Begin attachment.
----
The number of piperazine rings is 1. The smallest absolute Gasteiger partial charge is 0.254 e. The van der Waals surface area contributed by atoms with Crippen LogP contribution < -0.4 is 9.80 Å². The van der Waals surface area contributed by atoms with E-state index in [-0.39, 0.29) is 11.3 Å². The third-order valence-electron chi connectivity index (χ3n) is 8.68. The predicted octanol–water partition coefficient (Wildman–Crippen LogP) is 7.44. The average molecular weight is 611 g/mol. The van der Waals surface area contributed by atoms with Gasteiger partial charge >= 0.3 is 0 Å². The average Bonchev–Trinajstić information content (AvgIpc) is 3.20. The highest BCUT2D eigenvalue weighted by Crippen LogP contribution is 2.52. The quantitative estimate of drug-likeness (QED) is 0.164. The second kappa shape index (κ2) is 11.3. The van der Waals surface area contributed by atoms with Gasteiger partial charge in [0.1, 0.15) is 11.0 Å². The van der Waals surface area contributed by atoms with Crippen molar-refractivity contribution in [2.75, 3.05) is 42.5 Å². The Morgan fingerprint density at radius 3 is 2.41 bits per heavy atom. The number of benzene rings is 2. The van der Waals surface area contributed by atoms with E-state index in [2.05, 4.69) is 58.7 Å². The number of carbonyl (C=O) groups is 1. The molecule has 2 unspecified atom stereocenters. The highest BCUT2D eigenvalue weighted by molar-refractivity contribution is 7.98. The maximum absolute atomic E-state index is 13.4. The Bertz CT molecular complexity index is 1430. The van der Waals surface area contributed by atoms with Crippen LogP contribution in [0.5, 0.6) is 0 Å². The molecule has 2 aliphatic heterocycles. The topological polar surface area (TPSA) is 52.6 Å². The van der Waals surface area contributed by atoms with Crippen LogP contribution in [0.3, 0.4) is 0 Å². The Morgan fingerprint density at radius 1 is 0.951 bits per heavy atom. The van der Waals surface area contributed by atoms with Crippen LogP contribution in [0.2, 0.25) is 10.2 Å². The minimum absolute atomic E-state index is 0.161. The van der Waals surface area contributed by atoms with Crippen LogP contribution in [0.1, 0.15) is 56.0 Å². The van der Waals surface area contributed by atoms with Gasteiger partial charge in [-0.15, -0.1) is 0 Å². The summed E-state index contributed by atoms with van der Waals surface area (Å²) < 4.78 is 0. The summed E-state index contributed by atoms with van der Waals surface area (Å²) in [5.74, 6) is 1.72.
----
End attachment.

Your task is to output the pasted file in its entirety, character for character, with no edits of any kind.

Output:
The number of piperazine rings is 1. The smallest absolute Gasteiger partial charge is 0.254 e. The van der Waals surface area contributed by atoms with Crippen LogP contribution < -0.4 is 9.80 Å². The van der Waals surface area contributed by atoms with E-state index in [-0.39, 0.29) is 11.3 Å². The third-order valence-electron chi connectivity index (χ3n) is 8.68. The predicted octanol–water partition coefficient (Wildman–Crippen LogP) is 7.44. The average molecular weight is 611 g/mol. The van der Waals surface area contributed by atoms with Gasteiger partial charge >= 0.3 is 0 Å². The average Bonchev–Trinajstić information content (AvgIpc) is 3.20. The highest BCUT2D eigenvalue weighted by Crippen LogP contribution is 2.52. The quantitative estimate of drug-likeness (QED) is 0.164. The second kappa shape index (κ2) is 11.3. The van der Waals surface area contributed by atoms with Gasteiger partial charge in [0.1, 0.15) is 11.0 Å². The van der Waals surface area contributed by atoms with Crippen molar-refractivity contribution in [2.75, 3.05) is 42.5 Å². The Morgan fingerprint density at radius 3 is 2.41 bits per heavy atom. The number of benzene rings is 2. The van der Waals surface area contributed by atoms with E-state index in [2.05, 4.69) is 58.7 Å². The number of carbonyl (C=O) groups is 1. The molecule has 2 unspecified atom stereocenters. The highest BCUT2D eigenvalue weighted by molar-refractivity contribution is 7.98. The maximum absolute atomic E-state index is 13.4. The Bertz CT molecular complexity index is 1430. The van der Waals surface area contributed by atoms with Crippen LogP contribution in [0.5, 0.6) is 0 Å². The molecule has 2 aliphatic heterocycles. The topological polar surface area (TPSA) is 52.6 Å². The van der Waals surface area contributed by atoms with Crippen LogP contribution in [0.3, 0.4) is 0 Å². The Morgan fingerprint density at radius 1 is 0.951 bits per heavy atom. The van der Waals surface area contributed by atoms with Crippen LogP contribution in [0.2, 0.25) is 10.2 Å². The minimum absolute atomic E-state index is 0.161. The van der Waals surface area contributed by atoms with Crippen LogP contribution in [0.1, 0.15) is 56.0 Å². The van der Waals surface area contributed by atoms with Gasteiger partial charge in [-0.15, -0.1) is 0 Å². The summed E-state index contributed by atoms with van der Waals surface area (Å²) < 4.78 is 0. The summed E-state index contributed by atoms with van der Waals surface area (Å²) in [5.74, 6) is 1.72.